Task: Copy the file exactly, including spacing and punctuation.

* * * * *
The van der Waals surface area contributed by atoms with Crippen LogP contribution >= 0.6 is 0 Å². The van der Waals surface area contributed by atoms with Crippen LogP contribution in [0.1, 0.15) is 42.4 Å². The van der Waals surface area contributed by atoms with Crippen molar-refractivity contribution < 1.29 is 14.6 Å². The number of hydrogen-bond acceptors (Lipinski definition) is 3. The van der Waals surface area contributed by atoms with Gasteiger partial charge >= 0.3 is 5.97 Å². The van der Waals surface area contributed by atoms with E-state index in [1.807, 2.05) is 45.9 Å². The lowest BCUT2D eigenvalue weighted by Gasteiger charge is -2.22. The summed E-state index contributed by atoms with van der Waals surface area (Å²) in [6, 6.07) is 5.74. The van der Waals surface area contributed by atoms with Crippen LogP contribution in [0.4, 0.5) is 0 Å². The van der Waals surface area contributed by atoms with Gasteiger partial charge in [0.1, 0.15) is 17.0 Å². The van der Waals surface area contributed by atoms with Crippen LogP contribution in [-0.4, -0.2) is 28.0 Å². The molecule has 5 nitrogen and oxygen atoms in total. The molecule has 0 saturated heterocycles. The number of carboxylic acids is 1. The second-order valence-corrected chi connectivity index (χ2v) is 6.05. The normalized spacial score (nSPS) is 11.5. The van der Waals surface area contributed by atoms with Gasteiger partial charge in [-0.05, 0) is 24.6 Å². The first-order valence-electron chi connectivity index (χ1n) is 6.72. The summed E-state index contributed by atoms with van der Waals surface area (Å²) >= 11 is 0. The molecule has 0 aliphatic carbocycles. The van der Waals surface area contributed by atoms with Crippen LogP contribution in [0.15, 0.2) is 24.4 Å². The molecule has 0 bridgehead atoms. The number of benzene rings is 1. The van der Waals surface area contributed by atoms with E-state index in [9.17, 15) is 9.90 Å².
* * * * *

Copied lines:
The van der Waals surface area contributed by atoms with Crippen LogP contribution >= 0.6 is 0 Å². The van der Waals surface area contributed by atoms with Crippen LogP contribution in [0.1, 0.15) is 42.4 Å². The van der Waals surface area contributed by atoms with Crippen molar-refractivity contribution < 1.29 is 14.6 Å². The number of hydrogen-bond acceptors (Lipinski definition) is 3. The van der Waals surface area contributed by atoms with Gasteiger partial charge >= 0.3 is 5.97 Å². The van der Waals surface area contributed by atoms with E-state index in [1.807, 2.05) is 45.9 Å². The lowest BCUT2D eigenvalue weighted by Gasteiger charge is -2.22. The summed E-state index contributed by atoms with van der Waals surface area (Å²) in [6, 6.07) is 5.74. The van der Waals surface area contributed by atoms with Crippen LogP contribution in [0.4, 0.5) is 0 Å². The van der Waals surface area contributed by atoms with Gasteiger partial charge in [0.1, 0.15) is 17.0 Å². The van der Waals surface area contributed by atoms with Crippen LogP contribution in [-0.4, -0.2) is 28.0 Å². The molecule has 5 nitrogen and oxygen atoms in total. The molecule has 0 saturated heterocycles. The number of carboxylic acids is 1. The second-order valence-corrected chi connectivity index (χ2v) is 6.05. The normalized spacial score (nSPS) is 11.5. The van der Waals surface area contributed by atoms with Gasteiger partial charge in [-0.05, 0) is 24.6 Å². The first-order valence-electron chi connectivity index (χ1n) is 6.72. The summed E-state index contributed by atoms with van der Waals surface area (Å²) >= 11 is 0. The molecule has 0 aliphatic carbocycles. The van der Waals surface area contributed by atoms with Crippen LogP contribution in [0.15, 0.2) is 24.4 Å². The molecule has 0 bridgehead atoms. The number of benzene rings is 1. The van der Waals surface area contributed by atoms with E-state index in [9.17, 15) is 9.90 Å².